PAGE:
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  5. Perineum Tears

Perineum Tears

A perineum tear (or perineal tear) is a common type of birth injury. Discover everything you need to know. Contact Sydney Pelvic Clinic today for treatment.

There are a number of different types of tears that can happen during childbirth. A perineum tear is one of these.

What are Perineum Tears?

Your perineum is located between your back passage (anus) and your vaginal opening. It is common for this area to tear while giving birth.

There are different types of perineum tears:

  • First-Degree Tears – These are small tears that only impact the skin. They tend to quickly heal without any treatment.
  • Second-Degree Tears – These are tears that impact the muscle of the skin and perineum. Stitches are usually needed.
  • Third and Fourth-Degree Tears – For some mothers (around 3.5 out of 100), the tear can be deeper. These tears, which are also known as obstetric anal sphincter injuries (OASI), extend into the muscle that controls the anus. These tears tend to need surgery.

What are the symptoms?

You will typically experience pain while you are urinating, walking, sitting, or having a bowel movement, and this will last for around a week. The pain should slowly decrease.

However, you do need to be mindful of any signs of an infection, which include swollen, red skin around the tear, smelly discharge, and the area getting more and more painful, rather than the pain reducing.

How common are Perineum Tears with childbirth?

Perineum tears are common. In fact, as many as nine in every 10 first time mothers who have a vaginal birth experience some sort of graze or tear. They can also experience an episiotomy, which is a deliberate cut to assist with childbirth. This is a little bit less common for mothers who have had a vaginal birth before.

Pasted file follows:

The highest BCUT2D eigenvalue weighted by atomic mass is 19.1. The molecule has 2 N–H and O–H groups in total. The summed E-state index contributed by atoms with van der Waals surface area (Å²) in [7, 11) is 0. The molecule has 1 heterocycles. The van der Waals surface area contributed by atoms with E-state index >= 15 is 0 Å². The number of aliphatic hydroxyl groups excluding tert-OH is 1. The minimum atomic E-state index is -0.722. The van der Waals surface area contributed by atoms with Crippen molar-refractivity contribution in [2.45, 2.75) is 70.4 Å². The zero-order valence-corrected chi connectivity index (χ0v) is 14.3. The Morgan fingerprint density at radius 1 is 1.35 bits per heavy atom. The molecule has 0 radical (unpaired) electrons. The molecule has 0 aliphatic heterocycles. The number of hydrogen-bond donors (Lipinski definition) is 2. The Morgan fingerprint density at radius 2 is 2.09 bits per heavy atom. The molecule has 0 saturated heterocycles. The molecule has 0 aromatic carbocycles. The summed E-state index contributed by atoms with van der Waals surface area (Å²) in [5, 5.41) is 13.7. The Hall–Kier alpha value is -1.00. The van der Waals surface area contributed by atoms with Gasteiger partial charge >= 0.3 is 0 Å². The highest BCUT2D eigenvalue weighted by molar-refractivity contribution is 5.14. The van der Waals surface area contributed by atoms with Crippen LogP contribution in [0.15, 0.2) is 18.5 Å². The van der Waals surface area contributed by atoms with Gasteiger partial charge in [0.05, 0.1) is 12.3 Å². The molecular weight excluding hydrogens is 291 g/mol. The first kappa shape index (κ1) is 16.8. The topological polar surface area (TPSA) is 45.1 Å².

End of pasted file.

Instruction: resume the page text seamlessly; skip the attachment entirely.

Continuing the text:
What are the risk factors associated with perineal tears?

You are more likely to experience a tear if you are having a vaginal birth for the first time. Other risk factors include the use of epidural analgesia, induction of labour, instrumental deliveries, episiotomy, large babies, prolonged labour, and nulliparity.

What’s involved in a diagnosis?

At Sydney Pelvic Clinic, we can help to diagnose a perineum tear. Clients come in for a post-natal assessment six weeks after birth. Here, we will discuss your birth journey and what you are experiencing, how you are healing, and any concerns you have. If you have a perineum tear, we will be able to diagnose it at this stage.

What treatment is available?

As physiotherapists, we can help you to treat any sort of birth tear that you are experiencing. We will teach you perineum massage and recommend a tailored exercise plan. A perineal massage involves massaging the area between your anus and vagina to increase blood flow and help the tissue skin stretch with greater ease.

The massage can actually begin during pregnancy from 36 weeks onwards to prepare the perineum for birth and to reduce the likelihood of experiencing a tear.

Are there any home-based treatments?

Yes, you can encourage a quicker recovery by taking the right course of action at home, i.e. regular massages and exercises

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